4. This article is much needed on this website. I have encountered a lot of casual and overt racism from the LGBT community in general and on this website. For example, on Autostraddle, an entitled racist white female queer idiot thought she had the right to continuously argue with me, a black woman, about whether or not black face should be offensive to me as a black person or any black people at all. (With no help from any moderators even though she must have argued with and insulted every other black person in that thread and willfully refused to listen to the fact that every single black person told her it wasn’t her place to decide how black people feel about ANY form of anti-black racism.) Or when an Asian queer female idiot, again on Autostraddle, asserted that thanks to affirmative action, unqualified black and Latino students who didn’t work hard were getting handed college admissions when they were lazy and weren’t as qualified as White and Asian students. (Just goes to show that even POC aren’t a monolith and can and do discriminate against other POC).

    When I first came out and I was younger and very naive, I erroneously believed that the LGBT community was more open-minded and progressive about everything, including race, and soon found out that wasn’t true. And I just don’t have the ENERGY to teach every ignorant sheltered white person and I certainly no longer have the inclination to respond nicely or kindly to any blatant anti black racism that comes out of the mouths of white queers. I’ll know what I’m taking about when I correct whatever stupid or ignorant shit you say about black people or black women, but I’ve gone through this so many times with people who refused to learn about the nature of racism, or people who had the nerve to get rude or ignorant with me when I’m only responding to their racist bullshit that I just don’t have the energy to PATIENTLY explain anymore. Sometimes I just feel like saying shut the f*ck up or read a motherfucking book, and that’s exactly what I do. So the first thing I would say is that white queers can do to make a lot of POC queers feel more inclusive is respect our rights to be fucking human beings with the same access to all the emotions that human beings are allowed to express. I am more then allowed to express anger, exasperation, and annoyance with a racist, willfully ignorant, and offensive fuck, and if someone challenges ME about the “tone” I use to respond to something as odious as RACISM, when the other person is being a fucking RACIST, you might catch some shit too. Ask the dumb ass who kept arguing with me over black face and what I had the right to be offended by as a black person.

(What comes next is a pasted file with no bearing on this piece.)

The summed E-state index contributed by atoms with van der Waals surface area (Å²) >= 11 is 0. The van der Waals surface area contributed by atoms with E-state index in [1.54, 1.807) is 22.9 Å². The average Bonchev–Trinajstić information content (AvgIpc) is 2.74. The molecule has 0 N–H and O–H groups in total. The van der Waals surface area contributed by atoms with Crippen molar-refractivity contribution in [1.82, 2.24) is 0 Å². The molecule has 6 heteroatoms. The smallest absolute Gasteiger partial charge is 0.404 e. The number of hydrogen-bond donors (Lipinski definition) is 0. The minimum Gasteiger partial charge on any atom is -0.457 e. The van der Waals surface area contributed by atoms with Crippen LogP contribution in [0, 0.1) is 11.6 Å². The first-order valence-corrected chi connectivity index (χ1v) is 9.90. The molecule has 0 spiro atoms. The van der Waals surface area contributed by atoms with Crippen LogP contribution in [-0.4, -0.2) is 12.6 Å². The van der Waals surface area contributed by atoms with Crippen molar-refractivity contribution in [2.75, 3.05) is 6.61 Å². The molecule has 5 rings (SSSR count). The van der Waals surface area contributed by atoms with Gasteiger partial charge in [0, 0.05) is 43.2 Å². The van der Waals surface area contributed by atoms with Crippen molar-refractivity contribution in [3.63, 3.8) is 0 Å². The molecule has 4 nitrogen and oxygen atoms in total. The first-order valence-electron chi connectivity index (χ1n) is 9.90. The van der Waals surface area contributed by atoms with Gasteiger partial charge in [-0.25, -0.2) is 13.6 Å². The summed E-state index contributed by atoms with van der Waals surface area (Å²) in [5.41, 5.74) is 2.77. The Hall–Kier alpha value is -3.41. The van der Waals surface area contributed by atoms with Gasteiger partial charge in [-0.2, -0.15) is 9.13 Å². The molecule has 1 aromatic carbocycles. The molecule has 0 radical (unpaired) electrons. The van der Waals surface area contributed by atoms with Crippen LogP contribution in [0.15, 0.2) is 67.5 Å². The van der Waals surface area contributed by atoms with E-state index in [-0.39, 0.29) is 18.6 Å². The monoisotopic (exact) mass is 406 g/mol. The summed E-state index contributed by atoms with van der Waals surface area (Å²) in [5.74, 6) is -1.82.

5. I am also tired about hearing about how homophobic and violent the black community is from white queers, many of whom don’t even know black people on a personal level. Please shut the f*ck up. That is another thing that white LGBT people need to do be more inclusive : don’t talk shit about black people and the black community. There are homophobic blacks, but no more then any other racial group. What truly effects homophobia is religiosity. Just like fundamentalist white Christians, there are a good deal of fundamentalist black Christians, but since the black community is treated like a monolith, the ENTIRE black community is more homophobic on whole. ::EYEROLL:: On a personal level, most -isms will piss me off, but racism will take me to an ugly place and I notice a lot of other black queers feel the similarly. Most black queers I know in NYC live in black communities with STRAIGHT blacks, not gay enclaves, and gay people should be asking themselves why. You can see evidence of this dating back to the Harlem Renaissance. Black gays were generally living their lives in the black communities of Harlem, NOT the bohemian enclave of the West Village. Could it be that racism effects the economic circumstances of many LGBT blacks, and that they are priced out of gay enclaves? Could it be that black queers from lower social economic strata’s are not welcomed by white, middle class, and more affluent LGBTS? (Constantly calling black people from the hood “ghetto”) Or that even more affluent black LGBTS just feel uncomfortable being one of the extremely few token POC in a gay enclave and that they’re still going experience some dumb ass racist or offensive behavior or language from white gays? (Thinking ALL black people are from the hood? That we’re exotic, that we have attitudes, we’re uncivilized, uneducated, going to rob, beat, or rape you). Also, don’t tell black people what is or isn’t anti-black racism or what it looks like, because they will ALWAYS be able to spot it better then you. Stand up to other racist white people around you whether or not any of your people of color friends are around, don’t ever lie to yourself and pretend reverse racism exists, don’t engage in colorblind racism, don’t pretend racism doesn’t exist, don’t make a discussion concerning racism about you as a white person (ex: talking about not being able to find makeup for your pale white skin and comparing that to the dearth of makeup for black skin) and when black people are discussing racism LISTEN, rather then speak and assert your “expert” opinions about anti-black racism.